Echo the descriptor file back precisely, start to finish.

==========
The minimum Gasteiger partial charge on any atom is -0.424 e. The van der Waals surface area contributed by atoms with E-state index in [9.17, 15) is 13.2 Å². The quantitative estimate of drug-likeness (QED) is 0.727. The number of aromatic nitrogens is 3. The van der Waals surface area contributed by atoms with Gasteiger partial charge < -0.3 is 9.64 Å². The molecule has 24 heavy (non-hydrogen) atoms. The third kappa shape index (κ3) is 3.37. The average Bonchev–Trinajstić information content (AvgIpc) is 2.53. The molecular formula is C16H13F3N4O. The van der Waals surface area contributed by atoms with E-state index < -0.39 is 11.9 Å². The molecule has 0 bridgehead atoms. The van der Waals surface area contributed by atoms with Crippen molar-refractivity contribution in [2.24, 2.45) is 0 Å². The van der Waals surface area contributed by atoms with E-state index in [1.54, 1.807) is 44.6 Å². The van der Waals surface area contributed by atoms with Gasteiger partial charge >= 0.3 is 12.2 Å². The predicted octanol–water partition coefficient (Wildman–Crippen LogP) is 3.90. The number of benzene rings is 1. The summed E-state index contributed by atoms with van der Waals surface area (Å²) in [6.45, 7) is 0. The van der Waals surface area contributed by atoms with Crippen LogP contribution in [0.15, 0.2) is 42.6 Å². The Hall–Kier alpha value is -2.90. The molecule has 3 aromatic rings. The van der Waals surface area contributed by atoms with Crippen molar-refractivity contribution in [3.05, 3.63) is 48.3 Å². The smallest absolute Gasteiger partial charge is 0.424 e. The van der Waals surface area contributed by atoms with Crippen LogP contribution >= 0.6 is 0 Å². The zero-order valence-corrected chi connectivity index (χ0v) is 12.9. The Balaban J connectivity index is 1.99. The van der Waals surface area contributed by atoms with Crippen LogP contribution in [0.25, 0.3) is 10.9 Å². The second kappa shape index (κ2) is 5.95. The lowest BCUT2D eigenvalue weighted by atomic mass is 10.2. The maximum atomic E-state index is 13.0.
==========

The minimum Gasteiger partial charge on any atom is -0.424 e. The van der Waals surface area contributed by atoms with E-state index in [9.17, 15) is 13.2 Å². The quantitative estimate of drug-likeness (QED) is 0.727. The number of aromatic nitrogens is 3. The van der Waals surface area contributed by atoms with Gasteiger partial charge < -0.3 is 9.64 Å². The molecule has 24 heavy (non-hydrogen) atoms. The third kappa shape index (κ3) is 3.37. The average Bonchev–Trinajstić information content (AvgIpc) is 2.53. The molecular formula is C16H13F3N4O. The van der Waals surface area contributed by atoms with E-state index < -0.39 is 11.9 Å². The molecule has 0 bridgehead atoms. The van der Waals surface area contributed by atoms with Crippen molar-refractivity contribution in [2.24, 2.45) is 0 Å². The van der Waals surface area contributed by atoms with E-state index in [1.54, 1.807) is 44.6 Å². The van der Waals surface area contributed by atoms with Gasteiger partial charge >= 0.3 is 12.2 Å². The predicted octanol–water partition coefficient (Wildman–Crippen LogP) is 3.90. The number of benzene rings is 1. The summed E-state index contributed by atoms with van der Waals surface area (Å²) in [6.45, 7) is 0. The van der Waals surface area contributed by atoms with Crippen LogP contribution in [0.15, 0.2) is 42.6 Å². The Hall–Kier alpha value is -2.90. The molecule has 3 aromatic rings. The van der Waals surface area contributed by atoms with Crippen molar-refractivity contribution in [3.05, 3.63) is 48.3 Å². The smallest absolute Gasteiger partial charge is 0.424 e. The van der Waals surface area contributed by atoms with Crippen LogP contribution >= 0.6 is 0 Å². The zero-order valence-corrected chi connectivity index (χ0v) is 12.9. The Balaban J connectivity index is 1.99. The van der Waals surface area contributed by atoms with Crippen LogP contribution in [0.25, 0.3) is 10.9 Å². The second kappa shape index (κ2) is 5.95. The lowest BCUT2D eigenvalue weighted by atomic mass is 10.2. The maximum atomic E-state index is 13.0.